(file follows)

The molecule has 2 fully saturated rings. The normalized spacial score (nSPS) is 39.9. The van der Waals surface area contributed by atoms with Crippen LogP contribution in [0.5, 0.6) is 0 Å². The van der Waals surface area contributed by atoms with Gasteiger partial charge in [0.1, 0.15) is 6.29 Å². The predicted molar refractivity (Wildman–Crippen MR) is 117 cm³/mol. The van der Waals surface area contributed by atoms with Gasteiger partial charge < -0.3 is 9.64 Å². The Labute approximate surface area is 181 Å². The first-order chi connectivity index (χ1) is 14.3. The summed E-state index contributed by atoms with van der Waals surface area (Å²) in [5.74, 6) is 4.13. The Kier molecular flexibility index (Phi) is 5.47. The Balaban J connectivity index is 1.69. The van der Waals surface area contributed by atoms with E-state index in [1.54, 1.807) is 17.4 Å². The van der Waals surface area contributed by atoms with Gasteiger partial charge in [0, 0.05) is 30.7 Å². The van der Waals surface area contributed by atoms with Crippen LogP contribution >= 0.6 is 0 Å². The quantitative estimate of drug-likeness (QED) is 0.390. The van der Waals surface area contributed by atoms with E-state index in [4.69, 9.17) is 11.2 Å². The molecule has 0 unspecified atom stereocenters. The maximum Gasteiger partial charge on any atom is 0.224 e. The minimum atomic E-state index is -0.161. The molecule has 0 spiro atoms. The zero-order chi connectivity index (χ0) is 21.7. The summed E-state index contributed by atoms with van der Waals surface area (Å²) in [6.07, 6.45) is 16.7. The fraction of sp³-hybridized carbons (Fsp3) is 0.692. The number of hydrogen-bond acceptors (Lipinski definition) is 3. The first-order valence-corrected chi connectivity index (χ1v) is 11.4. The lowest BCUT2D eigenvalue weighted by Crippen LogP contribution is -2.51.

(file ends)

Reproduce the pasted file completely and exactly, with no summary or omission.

The molecule has 2 fully saturated rings. The normalized spacial score (nSPS) is 39.9. The van der Waals surface area contributed by atoms with Crippen LogP contribution in [0.5, 0.6) is 0 Å². The van der Waals surface area contributed by atoms with Gasteiger partial charge in [0.1, 0.15) is 6.29 Å². The predicted molar refractivity (Wildman–Crippen MR) is 117 cm³/mol. The van der Waals surface area contributed by atoms with Gasteiger partial charge < -0.3 is 9.64 Å². The Labute approximate surface area is 181 Å². The first-order chi connectivity index (χ1) is 14.3. The summed E-state index contributed by atoms with van der Waals surface area (Å²) in [5.74, 6) is 4.13. The Kier molecular flexibility index (Phi) is 5.47. The Balaban J connectivity index is 1.69. The van der Waals surface area contributed by atoms with E-state index in [1.54, 1.807) is 17.4 Å². The van der Waals surface area contributed by atoms with Gasteiger partial charge in [0, 0.05) is 30.7 Å². The van der Waals surface area contributed by atoms with Crippen LogP contribution >= 0.6 is 0 Å². The quantitative estimate of drug-likeness (QED) is 0.390. The van der Waals surface area contributed by atoms with E-state index in [4.69, 9.17) is 11.2 Å². The molecule has 0 unspecified atom stereocenters. The maximum Gasteiger partial charge on any atom is 0.224 e. The minimum atomic E-state index is -0.161. The molecule has 0 spiro atoms. The zero-order chi connectivity index (χ0) is 21.7. The summed E-state index contributed by atoms with van der Waals surface area (Å²) in [6.07, 6.45) is 16.7. The fraction of sp³-hybridized carbons (Fsp3) is 0.692. The number of hydrogen-bond acceptors (Lipinski definition) is 3. The first-order valence-corrected chi connectivity index (χ1v) is 11.4. The lowest BCUT2D eigenvalue weighted by Crippen LogP contribution is -2.51.